In Southern Europe, the exceptionally high rates of young adults living with their parents might indicate that co-residence is more frequent even among those more likely to live independently. In this study we analyse living in the parental home as a decision of young working adults in four southern European countries in comparison with France, Germany and the United Kingdom. We use the 2012 European Union Statistics on Income and Living Conditions microdata to estimate the probability of living in the parental home for young working adults aged 18-34. Our core finding is that living with parents is a common decision in southern European countries, whereas in France, Germany and the United Kingdom young working adults opt essentially between ownership and tenancy. The results challenge us to rethink young adults' paths to independent living and the role of public policies in their endeavours.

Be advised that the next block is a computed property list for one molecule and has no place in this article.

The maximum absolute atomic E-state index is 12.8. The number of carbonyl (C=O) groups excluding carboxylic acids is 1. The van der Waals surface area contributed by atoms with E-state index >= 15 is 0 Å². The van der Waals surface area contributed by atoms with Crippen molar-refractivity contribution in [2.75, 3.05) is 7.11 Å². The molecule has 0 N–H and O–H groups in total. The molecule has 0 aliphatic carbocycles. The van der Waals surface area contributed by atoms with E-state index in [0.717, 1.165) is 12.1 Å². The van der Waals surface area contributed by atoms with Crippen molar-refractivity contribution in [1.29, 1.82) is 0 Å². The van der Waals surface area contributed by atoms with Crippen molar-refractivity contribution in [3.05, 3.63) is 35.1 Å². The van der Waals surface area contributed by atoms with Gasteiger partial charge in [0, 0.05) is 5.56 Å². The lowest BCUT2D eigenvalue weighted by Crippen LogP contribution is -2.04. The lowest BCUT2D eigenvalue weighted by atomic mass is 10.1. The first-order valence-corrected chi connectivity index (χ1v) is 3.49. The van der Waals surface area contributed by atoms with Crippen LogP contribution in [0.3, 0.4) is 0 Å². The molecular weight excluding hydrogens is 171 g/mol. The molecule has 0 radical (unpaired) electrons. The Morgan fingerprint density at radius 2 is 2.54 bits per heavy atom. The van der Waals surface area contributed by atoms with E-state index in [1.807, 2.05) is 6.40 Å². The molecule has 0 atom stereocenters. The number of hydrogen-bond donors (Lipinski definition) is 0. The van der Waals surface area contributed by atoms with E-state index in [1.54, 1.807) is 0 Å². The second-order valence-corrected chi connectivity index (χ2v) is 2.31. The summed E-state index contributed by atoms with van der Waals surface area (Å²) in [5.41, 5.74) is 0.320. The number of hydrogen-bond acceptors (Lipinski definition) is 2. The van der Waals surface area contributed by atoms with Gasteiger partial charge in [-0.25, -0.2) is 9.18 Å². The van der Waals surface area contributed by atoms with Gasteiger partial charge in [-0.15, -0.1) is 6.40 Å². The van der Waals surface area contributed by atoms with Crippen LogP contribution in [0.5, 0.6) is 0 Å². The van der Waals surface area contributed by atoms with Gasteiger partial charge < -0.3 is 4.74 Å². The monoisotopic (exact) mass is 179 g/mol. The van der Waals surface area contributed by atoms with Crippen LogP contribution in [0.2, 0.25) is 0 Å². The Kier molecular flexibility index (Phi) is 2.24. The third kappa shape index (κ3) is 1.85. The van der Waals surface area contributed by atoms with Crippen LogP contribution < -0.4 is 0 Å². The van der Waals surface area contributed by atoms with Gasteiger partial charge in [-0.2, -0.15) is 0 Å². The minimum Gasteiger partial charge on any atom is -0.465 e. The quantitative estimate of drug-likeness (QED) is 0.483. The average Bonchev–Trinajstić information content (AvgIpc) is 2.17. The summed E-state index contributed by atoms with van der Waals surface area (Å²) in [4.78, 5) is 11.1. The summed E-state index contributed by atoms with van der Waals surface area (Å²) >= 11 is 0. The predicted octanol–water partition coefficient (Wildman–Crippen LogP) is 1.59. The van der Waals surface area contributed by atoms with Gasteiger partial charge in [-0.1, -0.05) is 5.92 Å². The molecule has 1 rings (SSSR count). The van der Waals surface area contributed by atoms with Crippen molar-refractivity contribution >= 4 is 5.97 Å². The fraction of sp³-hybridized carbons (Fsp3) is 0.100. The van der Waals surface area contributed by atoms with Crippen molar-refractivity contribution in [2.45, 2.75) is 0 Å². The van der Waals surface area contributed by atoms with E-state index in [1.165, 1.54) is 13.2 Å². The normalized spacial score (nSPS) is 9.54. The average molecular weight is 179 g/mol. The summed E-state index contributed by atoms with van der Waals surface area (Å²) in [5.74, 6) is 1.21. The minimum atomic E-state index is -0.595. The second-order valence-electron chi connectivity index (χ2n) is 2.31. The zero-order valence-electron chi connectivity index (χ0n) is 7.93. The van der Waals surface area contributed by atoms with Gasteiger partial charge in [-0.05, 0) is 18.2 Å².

|Journal||Revista de Demografía Histórica-Journal of Iberoamerican Population Studies|
|Publication status||Published - Jul 2021|